We sat down with Emily Soccorsy, co-founder and CEO, and Justin Foster, co-founder and CRO, of branding agency and Industrious Old Town member Root and River for a little business advice.
What was the best business advice you’ve ever received?
Know your value. And charge it.
Who gave you that advice?
More than one client in the early days, and then unanimously from a mastermind group of fellow business owners.
What does that advice mean to you?
Essentially, it is a reminder to continually rethink what we consider to be the limits of the market. Often, so-called market limits are blamed for what are our own limiting beliefs.
When we began our business, we were very much in a bootstrap frame of mind. We were focused on proving our ideas, taking amazing care of each client and funding our own growth. Since we were also creating a new model in a crowded space, we were conservative with our early pricing.
But very quickly, our clients began telling us we needed to charge more because our work brought tremendously more value than we realized. We upped our rates a bit, but also upped our services. This was unnecessary and wore us down!
Once we fully embraced this advice, and our value, and began to charge for the long-term benefits of working with us, and right-sized our offerings so we were happier and healthier as we served our clients. It was then our business began to thrive even more and we could imagine the big things beyond our bootstrap mindset.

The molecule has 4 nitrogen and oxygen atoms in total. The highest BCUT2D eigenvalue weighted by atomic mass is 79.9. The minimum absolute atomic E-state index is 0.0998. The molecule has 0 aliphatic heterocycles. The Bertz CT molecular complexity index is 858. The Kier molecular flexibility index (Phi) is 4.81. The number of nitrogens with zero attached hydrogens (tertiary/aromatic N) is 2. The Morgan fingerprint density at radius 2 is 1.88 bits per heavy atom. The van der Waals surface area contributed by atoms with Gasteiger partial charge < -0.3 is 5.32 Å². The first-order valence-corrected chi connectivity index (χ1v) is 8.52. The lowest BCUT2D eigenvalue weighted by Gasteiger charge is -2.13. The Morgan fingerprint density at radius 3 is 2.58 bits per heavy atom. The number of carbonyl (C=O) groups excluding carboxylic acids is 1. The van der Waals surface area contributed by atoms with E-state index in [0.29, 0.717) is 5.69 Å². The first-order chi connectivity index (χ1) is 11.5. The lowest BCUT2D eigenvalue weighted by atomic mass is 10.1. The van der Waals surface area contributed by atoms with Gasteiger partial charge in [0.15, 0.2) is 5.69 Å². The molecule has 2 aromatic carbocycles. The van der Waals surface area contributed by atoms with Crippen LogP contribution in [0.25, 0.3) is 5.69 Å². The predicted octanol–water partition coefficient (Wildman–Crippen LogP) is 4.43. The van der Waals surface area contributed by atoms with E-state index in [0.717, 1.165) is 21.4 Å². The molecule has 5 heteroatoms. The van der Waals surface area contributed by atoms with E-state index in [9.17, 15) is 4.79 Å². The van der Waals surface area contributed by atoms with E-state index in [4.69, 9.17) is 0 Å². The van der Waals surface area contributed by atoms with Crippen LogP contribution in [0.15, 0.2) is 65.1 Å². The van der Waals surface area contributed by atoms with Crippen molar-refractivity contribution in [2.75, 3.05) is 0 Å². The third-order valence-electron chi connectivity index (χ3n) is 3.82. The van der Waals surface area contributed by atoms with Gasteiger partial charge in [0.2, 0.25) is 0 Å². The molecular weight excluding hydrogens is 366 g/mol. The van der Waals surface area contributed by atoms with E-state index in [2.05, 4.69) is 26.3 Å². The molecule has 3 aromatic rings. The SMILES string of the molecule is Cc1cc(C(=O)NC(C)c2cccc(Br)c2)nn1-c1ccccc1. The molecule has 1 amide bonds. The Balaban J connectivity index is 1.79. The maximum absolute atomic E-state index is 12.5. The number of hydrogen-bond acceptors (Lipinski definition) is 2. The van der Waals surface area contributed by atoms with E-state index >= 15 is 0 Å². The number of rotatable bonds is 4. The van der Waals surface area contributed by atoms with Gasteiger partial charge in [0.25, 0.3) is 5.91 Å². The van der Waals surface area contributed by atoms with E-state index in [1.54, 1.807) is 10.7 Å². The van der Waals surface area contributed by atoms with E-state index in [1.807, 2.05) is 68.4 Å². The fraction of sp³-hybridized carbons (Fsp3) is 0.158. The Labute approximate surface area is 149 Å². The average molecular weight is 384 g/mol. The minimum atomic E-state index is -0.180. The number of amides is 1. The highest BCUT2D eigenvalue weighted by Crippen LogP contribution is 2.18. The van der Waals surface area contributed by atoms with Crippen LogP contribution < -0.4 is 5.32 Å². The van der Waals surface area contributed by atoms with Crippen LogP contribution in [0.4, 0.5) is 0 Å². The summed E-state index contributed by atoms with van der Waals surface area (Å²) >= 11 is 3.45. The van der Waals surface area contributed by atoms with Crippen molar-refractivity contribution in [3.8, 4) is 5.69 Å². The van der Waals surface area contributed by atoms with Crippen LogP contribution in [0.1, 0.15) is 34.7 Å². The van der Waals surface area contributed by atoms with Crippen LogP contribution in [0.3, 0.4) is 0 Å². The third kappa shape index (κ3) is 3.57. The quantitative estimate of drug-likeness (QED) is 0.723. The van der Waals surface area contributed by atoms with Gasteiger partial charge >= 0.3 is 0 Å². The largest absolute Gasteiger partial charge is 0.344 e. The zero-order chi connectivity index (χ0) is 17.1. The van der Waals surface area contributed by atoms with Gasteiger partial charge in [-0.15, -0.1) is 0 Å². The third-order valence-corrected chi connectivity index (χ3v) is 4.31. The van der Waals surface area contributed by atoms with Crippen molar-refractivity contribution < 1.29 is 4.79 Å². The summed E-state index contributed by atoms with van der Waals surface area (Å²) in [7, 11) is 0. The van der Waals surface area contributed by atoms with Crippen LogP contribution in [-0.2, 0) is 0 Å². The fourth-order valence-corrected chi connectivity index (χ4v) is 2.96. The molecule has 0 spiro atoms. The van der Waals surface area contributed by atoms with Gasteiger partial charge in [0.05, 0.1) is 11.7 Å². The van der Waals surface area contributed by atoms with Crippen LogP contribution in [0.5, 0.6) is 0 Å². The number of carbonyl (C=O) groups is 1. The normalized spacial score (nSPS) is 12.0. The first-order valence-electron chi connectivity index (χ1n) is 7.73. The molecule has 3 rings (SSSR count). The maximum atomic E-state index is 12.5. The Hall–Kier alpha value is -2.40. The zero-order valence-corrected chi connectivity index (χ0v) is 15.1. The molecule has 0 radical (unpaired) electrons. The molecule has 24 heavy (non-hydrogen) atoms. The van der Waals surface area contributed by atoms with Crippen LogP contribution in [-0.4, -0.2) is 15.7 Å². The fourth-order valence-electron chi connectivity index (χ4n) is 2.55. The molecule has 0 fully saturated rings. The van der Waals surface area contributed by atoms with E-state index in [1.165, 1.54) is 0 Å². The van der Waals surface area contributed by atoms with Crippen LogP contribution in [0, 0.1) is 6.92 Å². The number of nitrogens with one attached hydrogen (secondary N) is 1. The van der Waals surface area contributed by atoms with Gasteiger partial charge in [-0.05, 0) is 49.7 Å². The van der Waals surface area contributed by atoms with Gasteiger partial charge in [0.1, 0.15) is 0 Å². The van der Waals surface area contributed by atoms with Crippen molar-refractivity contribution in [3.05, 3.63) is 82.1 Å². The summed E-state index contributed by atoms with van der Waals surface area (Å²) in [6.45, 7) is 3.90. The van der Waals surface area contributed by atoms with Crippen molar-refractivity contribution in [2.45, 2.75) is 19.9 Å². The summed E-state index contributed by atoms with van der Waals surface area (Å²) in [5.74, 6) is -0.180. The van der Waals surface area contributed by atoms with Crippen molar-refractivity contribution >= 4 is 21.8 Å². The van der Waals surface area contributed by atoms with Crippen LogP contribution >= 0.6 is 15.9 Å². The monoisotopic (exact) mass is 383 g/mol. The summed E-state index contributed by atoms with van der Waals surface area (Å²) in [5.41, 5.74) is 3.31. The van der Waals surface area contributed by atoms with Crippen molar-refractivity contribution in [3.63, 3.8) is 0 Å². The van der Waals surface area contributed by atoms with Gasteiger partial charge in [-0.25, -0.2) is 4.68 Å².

Can you share a time when that advice came in handy?
In late 2018, we were lucky enough to be in conversation with a significant potential client. Initially, we were framing it as a shorter-term engagement at a lower number. We were thinking in terms of landing a “deal” and expeditiously crushing the work. But then we paused and regrouped around the value we knew we brought. We looked at long-term value and adopted a more sustained mindset. We ended up offering a multi-year agreement at a markedly higher rate. We landed it! The final agreement was also more a realistic time frame (for both us and the client) for accomplishing what the client wanted. And the project has been successful and enjoyable!
Knowing what you know now, what advice would you give someone in your industry?
We would tell them the same thing: Know your value! To do so, listen to your heart and mind first. Then, listen to what your happiest clients tell you your value is. That value might come from a place different from what you assume. Consider whether you are bringing long-term or short-term value. Be brave, bold, and humbly confident when you ask for your value.